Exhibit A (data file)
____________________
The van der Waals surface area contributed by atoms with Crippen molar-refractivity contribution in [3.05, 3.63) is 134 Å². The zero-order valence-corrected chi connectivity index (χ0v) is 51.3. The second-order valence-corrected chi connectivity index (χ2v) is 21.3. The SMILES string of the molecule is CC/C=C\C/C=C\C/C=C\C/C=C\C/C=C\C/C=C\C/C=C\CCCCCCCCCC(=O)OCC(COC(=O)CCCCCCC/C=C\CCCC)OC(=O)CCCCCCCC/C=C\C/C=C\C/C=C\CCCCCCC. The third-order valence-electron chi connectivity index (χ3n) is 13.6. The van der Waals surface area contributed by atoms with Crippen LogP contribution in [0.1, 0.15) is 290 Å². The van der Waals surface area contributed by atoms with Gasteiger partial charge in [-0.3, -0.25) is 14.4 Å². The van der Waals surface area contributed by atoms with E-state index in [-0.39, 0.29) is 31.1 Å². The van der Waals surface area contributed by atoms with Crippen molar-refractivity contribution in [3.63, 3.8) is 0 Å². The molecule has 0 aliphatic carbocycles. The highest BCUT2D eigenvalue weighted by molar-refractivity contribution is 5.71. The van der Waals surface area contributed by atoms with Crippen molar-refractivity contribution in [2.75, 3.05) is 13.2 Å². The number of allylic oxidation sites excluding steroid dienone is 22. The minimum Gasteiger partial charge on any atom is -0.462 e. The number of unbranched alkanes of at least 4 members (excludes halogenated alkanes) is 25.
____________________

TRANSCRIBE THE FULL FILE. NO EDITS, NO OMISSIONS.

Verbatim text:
The van der Waals surface area contributed by atoms with Crippen molar-refractivity contribution in [3.05, 3.63) is 134 Å². The zero-order valence-corrected chi connectivity index (χ0v) is 51.3. The second-order valence-corrected chi connectivity index (χ2v) is 21.3. The SMILES string of the molecule is CC/C=C\C/C=C\C/C=C\C/C=C\C/C=C\C/C=C\C/C=C\CCCCCCCCCC(=O)OCC(COC(=O)CCCCCCC/C=C\CCCC)OC(=O)CCCCCCCC/C=C\C/C=C\C/C=C\CCCCCCC. The third-order valence-electron chi connectivity index (χ3n) is 13.6. The van der Waals surface area contributed by atoms with Crippen LogP contribution in [0.1, 0.15) is 290 Å². The van der Waals surface area contributed by atoms with Gasteiger partial charge in [-0.3, -0.25) is 14.4 Å². The van der Waals surface area contributed by atoms with E-state index in [-0.39, 0.29) is 31.1 Å². The van der Waals surface area contributed by atoms with Crippen molar-refractivity contribution in [3.63, 3.8) is 0 Å². The molecule has 0 aliphatic carbocycles. The highest BCUT2D eigenvalue weighted by molar-refractivity contribution is 5.71. The van der Waals surface area contributed by atoms with Crippen molar-refractivity contribution in [2.75, 3.05) is 13.2 Å². The number of allylic oxidation sites excluding steroid dienone is 22. The minimum Gasteiger partial charge on any atom is -0.462 e. The number of unbranched alkanes of at least 4 members (excludes halogenated alkanes) is 25.